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Op-Ed: Blind justice, Casey Anthony and the West Memphis Three

In the past 24 hours I’ve read a lot of comments over the Internet about how the Casey Anthony verdict is proof of a corrupt justice system. Questions are asked. How could anyone find Casey Anthony not guilty of murdering her daughter? Who was paid off? Conspiracy theories and outrage run rampant, and people feel there is no justice here anymore.

While looking into the case and what was presented as “evidence” in this trial, I was reminded of some trials in my state, during which similar “evidence” was used to convict three young men of a grisly child murder in West Memphis two decades ago.

Damien Echols, Jessie Misskelley and Jason Baldwin were convicted with no physical evidence and no eyewitness testimony. Instead, the prosecution pointed to Echols’ Pagan beliefs, his black wardrobe, his enjoyment of Stephen King books and his love of heavy metal music as “evidence” that he led two other boys to sexually assault and violently murder these children.

Since the conviction, the defense has gathered a substantial amount of physical evidence, none of which has been introduced in the courtroom. In addition to new DNA evidence that may implicate one of the victims’ family members in the crime, the most disturbing piece of evidence is the human bite marks found on one of the victims. The marks match none of these boys’ dental records. It was determined by the Arkansas Supreme Court that other items were tested at the crime scene, none of which were linked to the West Memphis Three.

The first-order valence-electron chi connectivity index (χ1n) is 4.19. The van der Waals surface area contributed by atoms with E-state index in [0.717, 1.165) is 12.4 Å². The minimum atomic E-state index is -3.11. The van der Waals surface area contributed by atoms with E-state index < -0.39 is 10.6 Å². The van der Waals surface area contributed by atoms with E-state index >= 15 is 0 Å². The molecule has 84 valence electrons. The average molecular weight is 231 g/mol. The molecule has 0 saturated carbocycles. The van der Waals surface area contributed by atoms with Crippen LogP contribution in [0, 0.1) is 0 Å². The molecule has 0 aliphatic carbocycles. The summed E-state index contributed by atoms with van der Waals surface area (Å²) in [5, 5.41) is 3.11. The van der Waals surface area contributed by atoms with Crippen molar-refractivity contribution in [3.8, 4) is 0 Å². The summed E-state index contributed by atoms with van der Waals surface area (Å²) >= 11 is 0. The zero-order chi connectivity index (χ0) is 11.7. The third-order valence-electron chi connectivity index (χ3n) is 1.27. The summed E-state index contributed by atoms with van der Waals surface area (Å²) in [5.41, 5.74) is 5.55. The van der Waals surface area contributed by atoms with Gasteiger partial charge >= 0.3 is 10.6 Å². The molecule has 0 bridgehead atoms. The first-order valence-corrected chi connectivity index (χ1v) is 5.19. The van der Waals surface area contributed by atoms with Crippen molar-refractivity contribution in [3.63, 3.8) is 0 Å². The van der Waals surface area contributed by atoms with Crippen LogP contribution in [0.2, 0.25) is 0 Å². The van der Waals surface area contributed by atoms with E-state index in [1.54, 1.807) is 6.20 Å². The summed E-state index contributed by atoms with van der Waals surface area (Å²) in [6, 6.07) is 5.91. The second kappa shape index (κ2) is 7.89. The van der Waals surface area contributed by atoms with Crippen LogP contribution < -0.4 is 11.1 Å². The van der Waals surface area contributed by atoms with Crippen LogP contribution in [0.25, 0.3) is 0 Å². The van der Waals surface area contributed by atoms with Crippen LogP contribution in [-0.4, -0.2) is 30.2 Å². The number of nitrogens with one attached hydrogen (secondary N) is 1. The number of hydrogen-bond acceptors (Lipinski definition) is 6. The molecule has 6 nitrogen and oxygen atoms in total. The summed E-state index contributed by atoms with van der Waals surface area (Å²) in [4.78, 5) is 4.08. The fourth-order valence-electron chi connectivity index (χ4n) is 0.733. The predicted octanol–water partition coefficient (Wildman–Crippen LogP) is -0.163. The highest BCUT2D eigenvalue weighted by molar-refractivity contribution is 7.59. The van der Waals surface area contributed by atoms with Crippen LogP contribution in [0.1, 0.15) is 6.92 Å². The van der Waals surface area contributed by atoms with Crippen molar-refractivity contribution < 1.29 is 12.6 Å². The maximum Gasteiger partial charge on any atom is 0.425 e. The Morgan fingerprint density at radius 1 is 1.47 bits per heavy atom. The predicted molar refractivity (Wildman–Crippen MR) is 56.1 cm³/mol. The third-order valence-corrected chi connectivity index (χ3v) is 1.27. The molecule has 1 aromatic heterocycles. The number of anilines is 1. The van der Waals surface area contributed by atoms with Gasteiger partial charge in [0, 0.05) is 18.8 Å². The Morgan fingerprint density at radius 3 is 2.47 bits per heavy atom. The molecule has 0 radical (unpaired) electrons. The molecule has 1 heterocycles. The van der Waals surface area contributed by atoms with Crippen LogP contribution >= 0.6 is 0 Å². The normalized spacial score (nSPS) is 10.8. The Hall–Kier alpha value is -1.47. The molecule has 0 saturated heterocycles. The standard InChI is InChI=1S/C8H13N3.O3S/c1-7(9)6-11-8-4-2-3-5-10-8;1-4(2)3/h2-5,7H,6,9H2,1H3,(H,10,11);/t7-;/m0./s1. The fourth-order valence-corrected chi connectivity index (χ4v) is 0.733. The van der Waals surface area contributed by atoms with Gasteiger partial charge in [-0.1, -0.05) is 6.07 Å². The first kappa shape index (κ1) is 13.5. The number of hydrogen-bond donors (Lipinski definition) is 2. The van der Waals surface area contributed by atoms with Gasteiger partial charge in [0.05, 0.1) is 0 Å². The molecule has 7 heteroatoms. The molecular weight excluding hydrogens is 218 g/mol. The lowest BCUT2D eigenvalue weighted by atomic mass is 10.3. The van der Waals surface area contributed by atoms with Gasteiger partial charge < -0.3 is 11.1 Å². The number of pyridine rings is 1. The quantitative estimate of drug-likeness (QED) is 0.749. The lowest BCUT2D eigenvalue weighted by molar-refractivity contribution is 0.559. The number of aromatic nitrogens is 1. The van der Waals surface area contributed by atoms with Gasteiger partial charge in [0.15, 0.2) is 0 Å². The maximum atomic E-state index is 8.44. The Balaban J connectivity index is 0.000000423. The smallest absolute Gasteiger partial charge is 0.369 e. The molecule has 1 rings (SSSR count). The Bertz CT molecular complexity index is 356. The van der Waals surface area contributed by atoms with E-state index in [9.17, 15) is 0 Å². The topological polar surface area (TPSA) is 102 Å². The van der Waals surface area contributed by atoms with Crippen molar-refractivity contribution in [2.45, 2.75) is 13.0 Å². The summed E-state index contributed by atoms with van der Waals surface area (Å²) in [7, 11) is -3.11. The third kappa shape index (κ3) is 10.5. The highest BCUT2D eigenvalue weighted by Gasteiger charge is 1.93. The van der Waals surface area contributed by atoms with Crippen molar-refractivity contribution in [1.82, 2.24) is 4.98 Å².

Echols sits on death row, Misskelley and Baldwin are serving life sentences, and they all have been stripped of their adult lives. Fortunately, a new hearing has been set to begin Oct. 1, and with hope these men will be exonerated.

Damien Echols, Jason Baldwin and Jessie Misskelley

Even if they are set free, they still won’t get the past 18 years back. 

We should be thankful that trials like these are no longer enough to convict people. In the West Memphis Three case, books, music, hairstyle and other characteristics typical of ordinary teenage boys were enough to convict. In the Anthony case, Google search histories in the home computer were attempted to be used as sufficient evidence.

It is sad that there is no DNA evidence to link Casey or anyone else to this horrific crime. It is sad that the victim was found several months after she went missing, thus buying time for the murderer to cover their tracks, as well as hindering efforts to collect physical evidence. There is no closure here.

But I can’t say this was the result of the court system. Because if Google search histories are enough to convict Casey Anthony of murder, then the West Memphis Three convictions should be prime examples of fairness in the justice system. But they aren’t.

More info:

Mara Leveritt

The Innocence Project
 
The Arkansas Times

Discovery: How Science Falls Short in Anthony Case

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